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Why the pro-Trump QAnon movement is finding followers in Japan

After emerging among conspiracy theorists in the US, the far-right QAnon movement is expanding to include a small but dedicated band of adherents in Japan. Julian Ryall reports from Tokyo.

Experts point out that social media has made the message of conspiracy theorists far easier to disseminate

Experts point out that social media has made the message of conspiracy theorists far easier to disseminate

Undeterred by the mayhem at the Capitol in Washington and the near-universal condemnation of Donald Trump's failures in the dying days of his presidency, the small but committed Japanese chapter of the far-right QAnon movement is standing by its man.

It is also advancing some absurd, albeit uniquely Japanese theories: The imperial family was replaced by "fakes" during the mid-1800s; Emperor Hirohito was British, an agent for the CIA, and owned the patent for the atomic bombs that were dropped on Hiroshima and Nagasaki during the closing days of World War II.

The group clearly has an ax to grind with its monarchy, as members are also convinced that the nearly 20,000 people who died in the tsunami triggered by an earthquake off northeast Japan in March 2011 were victims of the "artificial tsunami terrorism" overseen by Hirohito's son Emperor Akihito, who abdicated in April 2019.

A past tainted by cultish beliefs

A member of the group who goes by the name Eri claims there are at least 500 QAnon followers across Japan and a further 100 people are part of the QArmy Japan Flynn — an allied group that idolizes Michael Flynn. The former national security advisor to Trump had to step down after just 24 days for lying over his links to Russia before the 2016 presidential election.

Watch video 26:06

QAnon: How dangerous are conspiracy theories?

As well as being convinced that Trump legitimately won the 2020 election and has been cheated out of a second term as president, QAnon Japan adherents believe that Japanese politics is "dominated by foreigners" who have sold off the nation's wealth to "global capitalists" through privatization. They also believe that ethnic Koreans are running the government.

Similarly, they believe that "deep state" is implementing a "global human population reduction plan" that has previously relied on war, illness and infertility to control population numbers.

Jun Okumura, an analyst at the Meiji Institute for Global Affairs, says there are some clear parallels with the emergence of QAnon and another cult that briefly shook Japan.

"I look at these people and while they are present and visible in every society, I see this group as being quite similar to the Aum Shinrikyo cult back in the early 1990s," he told DW, referring to the violent quasi-religious organization that released sarin gas on the Tokyo subway system in March 1995, killing 12 people.

"It appears that a small minority of people have their minds wired to accept these outlandish theories in spite of all the evidence and knowledge that is put directly in front of them," Okumura said. "There is even the argument that it is human nature to want to believe that a person is privy to secret information or knowledge that no-one else has."

Conspiracy theories – coronavirus, global warming, monarchs

QAnon Japan followers are convinced that global warming is a lie and that the planet's climate is being artificially manipulated, while the coronavirus pandemic that started in the Chinese city of Wuhan is linked to the introduction of 5G mobile networks "and may function as a controllable electromagnetic weapon," Eri told DW.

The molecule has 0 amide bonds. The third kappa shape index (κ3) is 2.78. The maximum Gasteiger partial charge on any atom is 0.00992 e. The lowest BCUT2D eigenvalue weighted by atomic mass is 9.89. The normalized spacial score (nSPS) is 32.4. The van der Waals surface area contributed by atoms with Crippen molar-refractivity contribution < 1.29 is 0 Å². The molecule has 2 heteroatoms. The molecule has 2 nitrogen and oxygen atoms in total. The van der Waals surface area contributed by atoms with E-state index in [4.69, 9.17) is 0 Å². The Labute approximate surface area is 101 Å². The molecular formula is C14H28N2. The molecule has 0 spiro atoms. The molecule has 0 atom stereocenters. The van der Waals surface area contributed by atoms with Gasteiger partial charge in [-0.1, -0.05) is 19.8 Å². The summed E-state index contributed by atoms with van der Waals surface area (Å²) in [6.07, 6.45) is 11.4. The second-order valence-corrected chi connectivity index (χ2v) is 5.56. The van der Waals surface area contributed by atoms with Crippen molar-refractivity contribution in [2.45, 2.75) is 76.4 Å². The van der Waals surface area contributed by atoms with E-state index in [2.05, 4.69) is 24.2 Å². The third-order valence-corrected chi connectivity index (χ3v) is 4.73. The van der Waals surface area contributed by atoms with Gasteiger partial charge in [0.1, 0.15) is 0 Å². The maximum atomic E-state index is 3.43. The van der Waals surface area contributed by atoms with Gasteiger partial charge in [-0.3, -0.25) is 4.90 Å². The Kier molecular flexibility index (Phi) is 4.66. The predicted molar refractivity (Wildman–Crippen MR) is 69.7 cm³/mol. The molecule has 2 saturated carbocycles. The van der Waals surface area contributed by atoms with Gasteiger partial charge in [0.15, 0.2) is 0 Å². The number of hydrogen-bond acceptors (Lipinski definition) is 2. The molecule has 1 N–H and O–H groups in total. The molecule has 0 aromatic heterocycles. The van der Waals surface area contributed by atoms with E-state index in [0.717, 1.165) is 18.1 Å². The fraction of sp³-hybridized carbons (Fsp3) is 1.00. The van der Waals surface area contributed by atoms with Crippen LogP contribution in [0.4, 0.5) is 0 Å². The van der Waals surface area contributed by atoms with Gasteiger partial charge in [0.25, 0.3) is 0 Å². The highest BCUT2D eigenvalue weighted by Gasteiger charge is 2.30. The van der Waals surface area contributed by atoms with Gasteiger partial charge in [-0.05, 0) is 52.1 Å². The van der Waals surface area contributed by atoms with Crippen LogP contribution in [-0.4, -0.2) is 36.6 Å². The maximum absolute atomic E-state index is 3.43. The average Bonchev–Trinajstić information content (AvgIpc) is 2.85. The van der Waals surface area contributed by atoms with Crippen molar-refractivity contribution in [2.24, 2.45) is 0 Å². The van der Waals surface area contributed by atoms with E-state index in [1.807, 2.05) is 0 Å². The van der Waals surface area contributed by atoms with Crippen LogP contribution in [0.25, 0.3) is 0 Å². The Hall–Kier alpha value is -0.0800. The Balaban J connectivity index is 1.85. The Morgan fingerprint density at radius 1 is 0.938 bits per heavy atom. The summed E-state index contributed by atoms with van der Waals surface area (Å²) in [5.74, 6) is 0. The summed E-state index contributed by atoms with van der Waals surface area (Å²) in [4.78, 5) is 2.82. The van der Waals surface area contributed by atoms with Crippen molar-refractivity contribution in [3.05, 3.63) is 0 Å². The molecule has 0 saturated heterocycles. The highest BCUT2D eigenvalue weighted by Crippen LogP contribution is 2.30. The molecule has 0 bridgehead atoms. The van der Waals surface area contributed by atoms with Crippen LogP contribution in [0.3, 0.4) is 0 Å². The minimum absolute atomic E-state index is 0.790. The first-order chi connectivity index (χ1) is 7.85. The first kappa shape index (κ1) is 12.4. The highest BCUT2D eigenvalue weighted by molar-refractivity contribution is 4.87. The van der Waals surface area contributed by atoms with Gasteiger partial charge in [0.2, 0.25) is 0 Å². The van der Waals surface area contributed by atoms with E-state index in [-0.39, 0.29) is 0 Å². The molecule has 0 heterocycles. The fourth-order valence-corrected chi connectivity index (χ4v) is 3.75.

Stephen Nagy, an associate professor of international relations at Tokyo's International Christian University, points out that social media has made the message of conspiracy theorists far easier to disseminate.

Watch video 12:06

Spreading conspiracy theories, spreading coronavirus?

"Anti-vaxxers, anti-maskers, those that think the coronavirus was a biological weapon deliberately manufactured in a Chinese laboratory and brought into Japan by North Korean agents – where does it all come from and why do some people fall for these tales?" he asked.

"I remember similar stories in years gone by, but they never gained any real traction then. But now we live in an era where social media amplifies and expands every thought and idea," Nagy told DW.

"And with people now locked down because of the coronavirus, many are going online and falling down the rabbit hole offered by QAnon and others with similar agendas," he added.

In a country that broadly reveres its monarchy, QAnon's opinions on the imperial family are perhaps most surprising.

Eri insists that the members of the real imperial family were "replaced by fakes" during the Meiji era and "Emperor Hirohito had British nationality and is not a pure Japanese," adding that Emperor Hirohito, who was Japan's emperor from 1926 until his death in 1989, was a CIA agent.

QAnon also claims that Hirohito's son and heir, Emperor Akihito, was behind the March 2011 earthquake tragedy.

Not all Trump supporters back QAnon

But many Japanese supporters of Trump's politics are scathing in their assessment of QAnon's conspiracy theories.

"I've noticed their tweets, but none of us is taking them seriously because they are clearly a cult," Yoko Ishii, a conservative activist and journalist who has backed Trump, told DW. "They are not politically influential or a threat as they won't grow, at least among the conservative political community. They are nerds and conspiracy theorists."

But Eri disagrees, insisting that QAnon Japan is "a wonderful grassroots movement that makes everyone happy."

As of January 21, Eri's Twitter account has been suspended.